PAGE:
Sir Raymond Walton - Chancery Court judge and Sherlock Holmes fan
There are a number of amusing asides in the judgments of Sir Raymond Walton, not unconnected with the wide world of insolvency. Mr Justice Walton edited Kerr on Receivers. The responsibility for maintaining this work, particularly after the introduction of administrative receivers, was taken up by Professor Muir Hunter QC. It subsequently became Kerr and Hunter on Receivers and Administrators. Here are some snippets from Sir Raymond's judgments:
"So far as the three brothers were concerned, none of them struck me as being a particularly good witness. In particular, there is the astonishing case, of which Mr. Sherlock Holmes would doubtless have desired to have been seized, of the invisible brokers' men. So far as Lowcroft is concerned, which was indeed the main concern of the third brother, the fifth defendant and their brother Surjit, there appears to have been a considerable number of brokers' men taking possession under executions without having been observed by anybody doing so."
(from: Bank of Baroda v Panessar & Ors, Panessar & Ors. v Bank of Baroda & Anor (1986) 2 B.C.C. 99288).
"We remind ourselves again that the object of the examination is to obtain assets to swell the estate. Suppose, to take a romantic example, the person being examined says “Oh, yes, I know what became of all those Kruggerrands you have been talking about. The debtor went and buried them in a desert island, the one marked on this map at P, and I am certain that they all are still there.” Is such a statement to be made available to the debtor, and any creditor who has proved as of right under bankruptcy rule 15 ? The answer is obviously in the negative; it takes time to gather a ship's company, hire a suitable vessel, and sail off to the South Seas to recover the gold; and if while the trustee is doing all this — possibly having difficulty with the raising of the necessary funds to man the expedition — creditors are entitled as of right to learn precisely when and where the ill-gotten gains are secreted, or in the case of the bankrupt himself that the trustee knew this, the whole purpose of the examination will be self-stultifying. The fact that the treasure is more likely, in modern times, to be buried in a numbered bank account in Switzerland or elsewhere and that the forces which have to be mustered to man the expedition are more likely to be prosaic lawyers and accountants rather than swashbuckling sea captains is nihil ad rem (save that they are likely to be even more expensive)."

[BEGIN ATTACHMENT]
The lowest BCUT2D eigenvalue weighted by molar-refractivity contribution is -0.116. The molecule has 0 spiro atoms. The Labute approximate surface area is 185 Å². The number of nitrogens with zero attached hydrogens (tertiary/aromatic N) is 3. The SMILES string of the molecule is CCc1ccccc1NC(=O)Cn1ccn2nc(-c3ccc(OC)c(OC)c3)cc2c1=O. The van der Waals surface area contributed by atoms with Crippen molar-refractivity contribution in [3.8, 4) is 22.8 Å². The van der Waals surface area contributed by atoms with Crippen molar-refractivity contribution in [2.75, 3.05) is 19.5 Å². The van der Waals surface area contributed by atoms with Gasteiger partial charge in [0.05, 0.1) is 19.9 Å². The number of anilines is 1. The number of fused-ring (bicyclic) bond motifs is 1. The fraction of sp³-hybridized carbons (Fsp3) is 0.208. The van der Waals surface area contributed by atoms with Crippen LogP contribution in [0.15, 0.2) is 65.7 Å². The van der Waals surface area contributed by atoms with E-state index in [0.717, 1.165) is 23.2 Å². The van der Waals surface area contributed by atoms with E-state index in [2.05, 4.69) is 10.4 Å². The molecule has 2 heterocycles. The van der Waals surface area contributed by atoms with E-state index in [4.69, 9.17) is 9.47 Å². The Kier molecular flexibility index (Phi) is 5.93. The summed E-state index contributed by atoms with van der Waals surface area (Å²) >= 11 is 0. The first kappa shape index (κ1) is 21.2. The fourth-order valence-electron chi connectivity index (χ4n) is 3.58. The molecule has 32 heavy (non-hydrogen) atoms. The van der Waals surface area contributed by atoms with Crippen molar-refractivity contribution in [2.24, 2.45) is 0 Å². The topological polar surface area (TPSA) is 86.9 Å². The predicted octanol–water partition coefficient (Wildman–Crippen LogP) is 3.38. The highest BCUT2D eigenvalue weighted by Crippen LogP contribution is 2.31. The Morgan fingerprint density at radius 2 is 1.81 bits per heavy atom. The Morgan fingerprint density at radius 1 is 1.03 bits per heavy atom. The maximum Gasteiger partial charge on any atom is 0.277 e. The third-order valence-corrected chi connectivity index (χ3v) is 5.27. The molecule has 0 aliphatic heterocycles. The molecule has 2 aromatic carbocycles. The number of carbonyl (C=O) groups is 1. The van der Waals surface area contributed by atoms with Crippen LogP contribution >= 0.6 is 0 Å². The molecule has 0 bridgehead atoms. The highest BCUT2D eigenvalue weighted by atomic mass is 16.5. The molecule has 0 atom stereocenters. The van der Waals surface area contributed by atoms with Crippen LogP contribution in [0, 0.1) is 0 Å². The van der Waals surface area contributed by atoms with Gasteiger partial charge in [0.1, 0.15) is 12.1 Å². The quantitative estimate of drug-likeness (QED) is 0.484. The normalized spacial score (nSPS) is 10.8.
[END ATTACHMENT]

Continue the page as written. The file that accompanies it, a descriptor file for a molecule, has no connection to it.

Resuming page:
(from: In re Poulson (A Bankrupt)  1 W.L.R. 1023).
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